Bechdel test

The Bechdel test is an informal way to determine whether a film or TV show exhibits bias against women in the female characters it presents. It’s named for its inventor, cartoonist Alison Bechdel, and is sometimes called the Bechdel-Wallace test, including Bechdel’s friend Liz Wallace, whom Bechdel credits with the idea. The test is in three parts:

1. Does the film have at least two significant (e.g., named) female characters?

2. Do the women talk to one another?

3. Is the subject of their discussion something other than a man?

If the answers to all three questions are “yes,” then the movie passes the test.

Comic, Alison Bechdel, Dykes to Watch Out For, 1985

Bechdel outlined the test in 1985 in her comic strip Dykes To Watch Out For, but it took some twenty years for the name Bechdel test to appear and for the concept to enter into the cultural consciousness. In 2005, a commenter on Bechdel’s website gave the test its name:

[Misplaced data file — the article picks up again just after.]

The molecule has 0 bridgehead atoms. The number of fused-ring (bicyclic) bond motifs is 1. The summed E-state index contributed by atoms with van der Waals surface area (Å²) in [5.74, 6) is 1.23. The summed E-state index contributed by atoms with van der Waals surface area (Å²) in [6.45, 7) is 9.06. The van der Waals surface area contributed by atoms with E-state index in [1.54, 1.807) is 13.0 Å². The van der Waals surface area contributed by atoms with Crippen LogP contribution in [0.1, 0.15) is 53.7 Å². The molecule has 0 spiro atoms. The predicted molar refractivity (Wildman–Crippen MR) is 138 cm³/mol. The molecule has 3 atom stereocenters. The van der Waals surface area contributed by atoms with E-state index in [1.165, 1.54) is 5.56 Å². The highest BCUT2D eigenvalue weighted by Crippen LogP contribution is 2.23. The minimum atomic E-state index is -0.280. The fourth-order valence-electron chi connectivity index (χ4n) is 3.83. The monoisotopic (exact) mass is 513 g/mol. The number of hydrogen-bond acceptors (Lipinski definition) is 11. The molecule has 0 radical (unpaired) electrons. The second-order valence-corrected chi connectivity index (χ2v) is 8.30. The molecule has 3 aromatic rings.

I took the meme to college, where my friends now say, “That movie didn’t pass the Alison Bechdel test.”

The term was soon appearing in print. From Amanda Marcotte’s 2007 book It’s a Jungle Out There: The Feminist Survival Guide to Politically Inhospitable Environments:

The rule is in turns called the Bechdel Test or the Mo Movie Measure, after the comic strip artist Alison Bechdel and her most famous comic creation.

The Bechdel test isn’t a measure of a movie’s quality—Star Wars, Casablanca, and The Godfather all fail the test. Nor is a lack of female roles in any one film necessarily a bad thing—for example, there really is no way to work significant female characters into a movie like Saving Private Ryan. But the test is useful when applied to movies in general to point out how the industry as a whole exhibits a high degree of sexism and the lack of opportunity for female actors.


Oxford English Dictionary, third edition, June 2018, s. v. Bechdel test, n.

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